Retailers Use AI to Combat Shrinking Seasonal Workforce, Surging Customer Demands

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If there’s one thing retailers have learned from the pandemic, it’s that Americans love to buy. Money might be tight and local restrictions might keep some shoppers at home, but holiday sales are anticipated to be through the roof in 2021.

The National Retail Federation is projecting November and December retail sales of $843 billion to $859 billion, up 8.5% to 10.5% from 2020. NRF’s new forecast tops the previous high of $777 billion in 2020, along with an average gain of 4.4% over the past five years.

With that expected surge in holiday sales comes another kind of surge — one that retailers are less excited to embrace.

Increases in customer service tickets are expected to come just as seasonal workforces are hitting all-time lows. According to Puneet Mehta, founder and CEO of the AI platform Netomi, about 25% fewer agents are working in seasonal customer service roles now than before the pandemic. Customer service accounts for a lot of the seasonal roles retailers have traditionally hired for, and now retailers are looking at leveraging technology to fill that labor gap.

“The retailers that are leveraging AI to automate resolutions to customer issues are better able to protect against this shortage and maintain a more consistent customer experience as ticket volume increases,” Mehta says. “AI agents can instantly resolve repeatable tickets like order status and returns autonomously, letting human agents focus on more complex scenarios.”

Mehta anticipates that retailers that rely on human-only workforces will see resolution time rise significantly and customer frustration increase, and it will be harder for these retailers to turn short-term demand during the holiday season into long-term relationships.

Beyond scaling their customer service operations, national retail chains are also using AI to prevent returns and drive revenue this holiday season. As Mehta explains, retail brands have begun setting up AI agents to recommend gifts and cross-sell based on customer profiles, shopping behaviors, and items in online carts.

AI is also helping decrease supply chain issues, or at least lessen the impact when those issues delay customer shipments. When an order is affected, AI agents can automatically act on status changes from back-end systems to preemptively let customers know that their orders will be delayed. This eliminates the surprise and frustration that comes from expecting a package that doesn’t arrive and needing to reach out to a company. In some cases, AI agents can even use data from customer profiles and the specifics of an order to suggest alternative items that would be delivered on time or ask customers if they would like a refund.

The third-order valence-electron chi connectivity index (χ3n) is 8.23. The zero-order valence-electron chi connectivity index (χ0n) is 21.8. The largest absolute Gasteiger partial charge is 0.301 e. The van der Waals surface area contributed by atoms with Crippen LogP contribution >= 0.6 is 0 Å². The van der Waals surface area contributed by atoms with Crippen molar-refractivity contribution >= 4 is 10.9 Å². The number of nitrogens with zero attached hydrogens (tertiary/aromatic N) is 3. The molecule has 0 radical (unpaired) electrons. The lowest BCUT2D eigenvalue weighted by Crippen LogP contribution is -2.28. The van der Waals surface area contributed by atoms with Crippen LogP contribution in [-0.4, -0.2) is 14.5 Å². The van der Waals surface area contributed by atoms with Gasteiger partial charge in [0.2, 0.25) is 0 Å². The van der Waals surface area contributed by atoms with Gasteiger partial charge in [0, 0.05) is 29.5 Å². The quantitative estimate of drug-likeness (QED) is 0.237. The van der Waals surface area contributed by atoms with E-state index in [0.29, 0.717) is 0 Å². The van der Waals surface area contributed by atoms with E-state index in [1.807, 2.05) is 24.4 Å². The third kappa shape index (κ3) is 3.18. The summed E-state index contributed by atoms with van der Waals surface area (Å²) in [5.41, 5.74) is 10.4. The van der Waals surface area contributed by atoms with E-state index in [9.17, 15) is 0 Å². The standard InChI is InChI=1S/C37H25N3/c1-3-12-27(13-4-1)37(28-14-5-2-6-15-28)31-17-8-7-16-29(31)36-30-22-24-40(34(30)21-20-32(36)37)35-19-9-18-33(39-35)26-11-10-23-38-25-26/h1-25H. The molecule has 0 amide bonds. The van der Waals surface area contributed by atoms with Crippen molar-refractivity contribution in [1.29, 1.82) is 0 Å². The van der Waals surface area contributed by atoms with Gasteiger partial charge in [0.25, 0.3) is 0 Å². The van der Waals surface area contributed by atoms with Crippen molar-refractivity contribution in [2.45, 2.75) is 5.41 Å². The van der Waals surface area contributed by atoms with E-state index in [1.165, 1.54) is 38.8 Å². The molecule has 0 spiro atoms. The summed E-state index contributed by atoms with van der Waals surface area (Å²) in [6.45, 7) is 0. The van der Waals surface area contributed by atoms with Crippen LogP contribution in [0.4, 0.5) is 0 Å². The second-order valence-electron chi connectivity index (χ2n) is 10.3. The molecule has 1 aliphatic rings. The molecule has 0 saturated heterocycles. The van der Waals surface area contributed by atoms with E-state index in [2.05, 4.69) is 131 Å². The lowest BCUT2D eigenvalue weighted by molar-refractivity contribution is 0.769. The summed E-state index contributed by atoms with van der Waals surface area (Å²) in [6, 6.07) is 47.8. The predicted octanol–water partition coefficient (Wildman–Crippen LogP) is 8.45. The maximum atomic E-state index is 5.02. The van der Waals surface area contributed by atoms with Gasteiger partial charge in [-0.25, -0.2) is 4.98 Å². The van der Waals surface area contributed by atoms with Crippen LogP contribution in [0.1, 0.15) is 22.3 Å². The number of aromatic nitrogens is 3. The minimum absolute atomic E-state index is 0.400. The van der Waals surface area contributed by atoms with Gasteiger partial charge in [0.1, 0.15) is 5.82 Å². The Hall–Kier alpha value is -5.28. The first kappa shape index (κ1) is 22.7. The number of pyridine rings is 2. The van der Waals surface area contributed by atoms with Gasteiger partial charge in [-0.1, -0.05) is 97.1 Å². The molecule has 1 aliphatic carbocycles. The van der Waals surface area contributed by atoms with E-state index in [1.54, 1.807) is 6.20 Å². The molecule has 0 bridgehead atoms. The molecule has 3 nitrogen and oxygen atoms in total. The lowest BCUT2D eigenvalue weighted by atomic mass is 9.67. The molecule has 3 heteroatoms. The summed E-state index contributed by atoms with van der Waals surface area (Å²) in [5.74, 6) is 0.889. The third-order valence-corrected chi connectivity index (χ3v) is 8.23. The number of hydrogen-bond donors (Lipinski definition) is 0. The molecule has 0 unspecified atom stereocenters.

AI Prevents Return Losses

Retailers lose billions on product returns each year, particularly during the holiday season. With more customers shopping online, and some fitting rooms still closed due to pandemic restrictions, retail brands have had to get creative. 

Mehta says AI can be used to reduce losses associated with returns by preemptively intervening before checkout. For example, AI technology can track behavior and situations—including shoppers adding two of the same item in different sizes to a cart, or when a shopper checks the return policy multiple times. When these situations occur, a trigger is set and an AI agent can initiate a conversation with the online customer to help educate and persuade the shopper to ensure they are happy with their purchase.

“This is now the ‘relationship economy,’ and customers care as much about experiences as they do price and even quality,” Mehta says. “In this environment, trust is the new currency, and retailers need to obsess over it.” 

To build that trust, retailers need to meet rising expectations. Consumers now demand effortless shopping experiences across platforms, and this includes rapid resolution of any issues.

“Trust is easily depleted following one bad interaction, and the impact can last forever,” Mehta says. “This is why retailers are leveraging AI to build, maintain, and grow customer trust through personalized, always-available 1:1 interactions at scale and proactively resolve issues before they even exist.”

​​Stephanie Miles is a senior editor at Street Fight.

Stephanie Miles is a journalist who covers personal finance, technology, and real estate. As Street Fight’s senior editor, she is particularly interested in how local merchants and national brands are utilizing hyperlocal technology to reach consumers. She has written for FHM, the Daily News, Working World, Gawker, Cityfile, and Recessionwire.